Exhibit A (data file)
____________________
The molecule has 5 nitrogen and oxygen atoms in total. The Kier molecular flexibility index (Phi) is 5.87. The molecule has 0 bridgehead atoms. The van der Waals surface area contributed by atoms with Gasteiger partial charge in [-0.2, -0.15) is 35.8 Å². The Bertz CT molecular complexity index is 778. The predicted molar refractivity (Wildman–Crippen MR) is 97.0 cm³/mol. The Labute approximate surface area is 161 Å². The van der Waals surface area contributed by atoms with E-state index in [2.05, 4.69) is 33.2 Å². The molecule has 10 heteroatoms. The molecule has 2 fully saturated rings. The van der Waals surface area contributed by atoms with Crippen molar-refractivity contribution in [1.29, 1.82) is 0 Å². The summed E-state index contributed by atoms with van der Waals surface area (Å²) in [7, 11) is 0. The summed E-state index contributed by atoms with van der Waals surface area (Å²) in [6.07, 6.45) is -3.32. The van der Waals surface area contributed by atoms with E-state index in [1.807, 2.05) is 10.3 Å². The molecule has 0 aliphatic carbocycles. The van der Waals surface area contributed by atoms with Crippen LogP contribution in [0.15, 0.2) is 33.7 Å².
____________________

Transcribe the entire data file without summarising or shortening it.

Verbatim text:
The molecule has 5 nitrogen and oxygen atoms in total. The Kier molecular flexibility index (Phi) is 5.87. The molecule has 0 bridgehead atoms. The van der Waals surface area contributed by atoms with Gasteiger partial charge in [-0.2, -0.15) is 35.8 Å². The Bertz CT molecular complexity index is 778. The predicted molar refractivity (Wildman–Crippen MR) is 97.0 cm³/mol. The Labute approximate surface area is 161 Å². The van der Waals surface area contributed by atoms with E-state index in [2.05, 4.69) is 33.2 Å². The molecule has 10 heteroatoms. The molecule has 2 fully saturated rings. The van der Waals surface area contributed by atoms with Crippen molar-refractivity contribution in [1.29, 1.82) is 0 Å². The summed E-state index contributed by atoms with van der Waals surface area (Å²) in [7, 11) is 0. The summed E-state index contributed by atoms with van der Waals surface area (Å²) in [6.07, 6.45) is -3.32. The van der Waals surface area contributed by atoms with E-state index in [1.807, 2.05) is 10.3 Å². The molecule has 0 aliphatic carbocycles. The van der Waals surface area contributed by atoms with Crippen LogP contribution in [0.15, 0.2) is 33.7 Å².